Epigenetics plays a critical role in normal cellular differentiation and development. Epigenetic regulation of the genome is governed by many facets of epigenetic regulation, which include DNA methylation, chromatin modifications, nucleosome positioning and higher order chromatin structure. It is well established that normal epigenetic processes are commonly disrupted in disease, including cancer, contributing to alterations in the transcriptome and deregulation of cellular pathways. Understanding the complex relationship between DNA methylation, chromatin modifications and underlying DNA sequence is a major focus in cancer biology. Genome-wide distribution of DNA methylation, post-translational histone modifications and chromatin structure are being extensively mapped by next-generation sequencing technologies, revealing the dynamic interplay between the epigenetic marks and how they are altered in disease states. Genetic changes to epigenetic modifiers can lead to aberrations of the normal epigenome, revealing the mechanisms underpinning altered cellular pathways in disease, and highlighting prospects for future epigenetic therapies.
Associate Professor Clare Stirzaker
Group Leader, Epigenetic Deregulation, Genomics and Epigenetics Division, Garvan Institute of Medical Research
Clare completed her Bachelor of Science majoring in Biochemistry and Microbiology, and her Bachelor of Science with First Class Honours in Molecular Biology, at the University of Cape Town, South Africa, before completing her PhD at Macquarie University, Sydney, graduating in 1990.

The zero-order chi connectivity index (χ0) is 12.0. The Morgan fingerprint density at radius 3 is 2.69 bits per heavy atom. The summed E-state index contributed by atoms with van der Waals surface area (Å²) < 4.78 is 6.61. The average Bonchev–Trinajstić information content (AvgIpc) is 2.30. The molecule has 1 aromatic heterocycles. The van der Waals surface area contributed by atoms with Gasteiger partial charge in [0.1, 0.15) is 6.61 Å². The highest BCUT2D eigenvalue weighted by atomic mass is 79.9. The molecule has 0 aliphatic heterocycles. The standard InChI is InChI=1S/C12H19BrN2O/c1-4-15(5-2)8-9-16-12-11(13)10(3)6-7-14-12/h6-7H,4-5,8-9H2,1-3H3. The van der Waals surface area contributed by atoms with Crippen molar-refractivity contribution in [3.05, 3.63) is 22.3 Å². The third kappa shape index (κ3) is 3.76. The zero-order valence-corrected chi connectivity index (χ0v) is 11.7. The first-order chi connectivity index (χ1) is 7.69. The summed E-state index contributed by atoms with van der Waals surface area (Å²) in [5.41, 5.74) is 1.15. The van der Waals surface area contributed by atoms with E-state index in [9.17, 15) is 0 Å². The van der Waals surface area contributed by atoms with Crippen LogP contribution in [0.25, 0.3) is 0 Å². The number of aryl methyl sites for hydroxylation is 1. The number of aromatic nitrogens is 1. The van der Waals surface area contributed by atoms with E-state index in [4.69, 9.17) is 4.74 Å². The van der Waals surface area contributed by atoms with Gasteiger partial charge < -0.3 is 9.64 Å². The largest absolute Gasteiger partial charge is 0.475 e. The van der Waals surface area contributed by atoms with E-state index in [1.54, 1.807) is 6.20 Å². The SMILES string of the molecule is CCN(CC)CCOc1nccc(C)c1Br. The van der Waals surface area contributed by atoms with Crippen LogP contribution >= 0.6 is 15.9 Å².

Clare became fascinated by the field of Epigenetics and joined the group of Prof Susan Clark as a post-doc at the Kanematsu Laboratories, Royal Prince Alfred Hospital, in Sydney and later, at the Sydney Cancer Centre at Sydney University. The group moved to the Garvan Institute of Medical Research in 2004, where an Epigenetics Group was established within the Cancer Program. Clare has since established her own group, which is interested in understanding “Epigenetic Deregulation in Cancer.”
Clare has played a major role in delivery of many of the milestones in epigenetic research. She has made highly significant contributions to the field of DNA methylation and epigenetic deregulation in cancer and has also played an integral role in developing new epigenetic technologies that have underpinned many of the seminal findings of the group.
Clare is involved in a number of collaborative projects which include an NBCF project grant ‘Enabling Clinical Epigenetic Diagnostics: The Next Generation of Personalised Breast Cancer Care’ and an NHMRC project grant with Monash University ‘Defining Epigenetic Changes in Prostate Cancer Stroma.’